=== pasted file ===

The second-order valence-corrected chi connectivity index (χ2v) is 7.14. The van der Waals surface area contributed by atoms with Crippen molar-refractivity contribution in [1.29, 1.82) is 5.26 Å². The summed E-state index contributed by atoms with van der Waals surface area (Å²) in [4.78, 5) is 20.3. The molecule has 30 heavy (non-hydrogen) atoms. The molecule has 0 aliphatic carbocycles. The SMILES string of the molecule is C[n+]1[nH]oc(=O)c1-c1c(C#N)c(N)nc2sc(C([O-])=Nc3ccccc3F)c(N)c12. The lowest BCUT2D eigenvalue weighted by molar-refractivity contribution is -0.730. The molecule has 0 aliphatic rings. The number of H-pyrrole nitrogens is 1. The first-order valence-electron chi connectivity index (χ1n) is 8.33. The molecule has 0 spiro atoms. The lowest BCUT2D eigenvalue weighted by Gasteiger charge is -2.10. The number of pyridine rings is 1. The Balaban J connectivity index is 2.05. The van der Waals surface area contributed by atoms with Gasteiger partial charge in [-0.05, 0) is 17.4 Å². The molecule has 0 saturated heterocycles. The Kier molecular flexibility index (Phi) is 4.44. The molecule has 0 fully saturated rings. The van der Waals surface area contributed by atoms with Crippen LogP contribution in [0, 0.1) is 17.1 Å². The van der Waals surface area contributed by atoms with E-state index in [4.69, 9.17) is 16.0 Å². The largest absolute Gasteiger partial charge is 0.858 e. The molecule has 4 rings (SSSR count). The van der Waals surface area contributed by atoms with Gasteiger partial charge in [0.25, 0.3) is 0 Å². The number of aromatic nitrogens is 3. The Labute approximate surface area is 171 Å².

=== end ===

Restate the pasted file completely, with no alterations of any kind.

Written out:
The second-order valence-corrected chi connectivity index (χ2v) is 7.14. The van der Waals surface area contributed by atoms with Crippen molar-refractivity contribution in [1.29, 1.82) is 5.26 Å². The summed E-state index contributed by atoms with van der Waals surface area (Å²) in [4.78, 5) is 20.3. The molecule has 30 heavy (non-hydrogen) atoms. The molecule has 0 aliphatic carbocycles. The SMILES string of the molecule is C[n+]1[nH]oc(=O)c1-c1c(C#N)c(N)nc2sc(C([O-])=Nc3ccccc3F)c(N)c12. The lowest BCUT2D eigenvalue weighted by molar-refractivity contribution is -0.730. The molecule has 0 aliphatic rings. The number of H-pyrrole nitrogens is 1. The first-order valence-electron chi connectivity index (χ1n) is 8.33. The molecule has 0 spiro atoms. The lowest BCUT2D eigenvalue weighted by Gasteiger charge is -2.10. The number of pyridine rings is 1. The Balaban J connectivity index is 2.05. The van der Waals surface area contributed by atoms with Gasteiger partial charge in [-0.05, 0) is 17.4 Å². The molecule has 0 saturated heterocycles. The Kier molecular flexibility index (Phi) is 4.44. The molecule has 0 fully saturated rings. The van der Waals surface area contributed by atoms with Crippen LogP contribution in [0, 0.1) is 17.1 Å². The van der Waals surface area contributed by atoms with E-state index in [4.69, 9.17) is 16.0 Å². The largest absolute Gasteiger partial charge is 0.858 e. The molecule has 4 rings (SSSR count). The van der Waals surface area contributed by atoms with Gasteiger partial charge in [0.25, 0.3) is 0 Å². The number of aromatic nitrogens is 3. The Labute approximate surface area is 171 Å².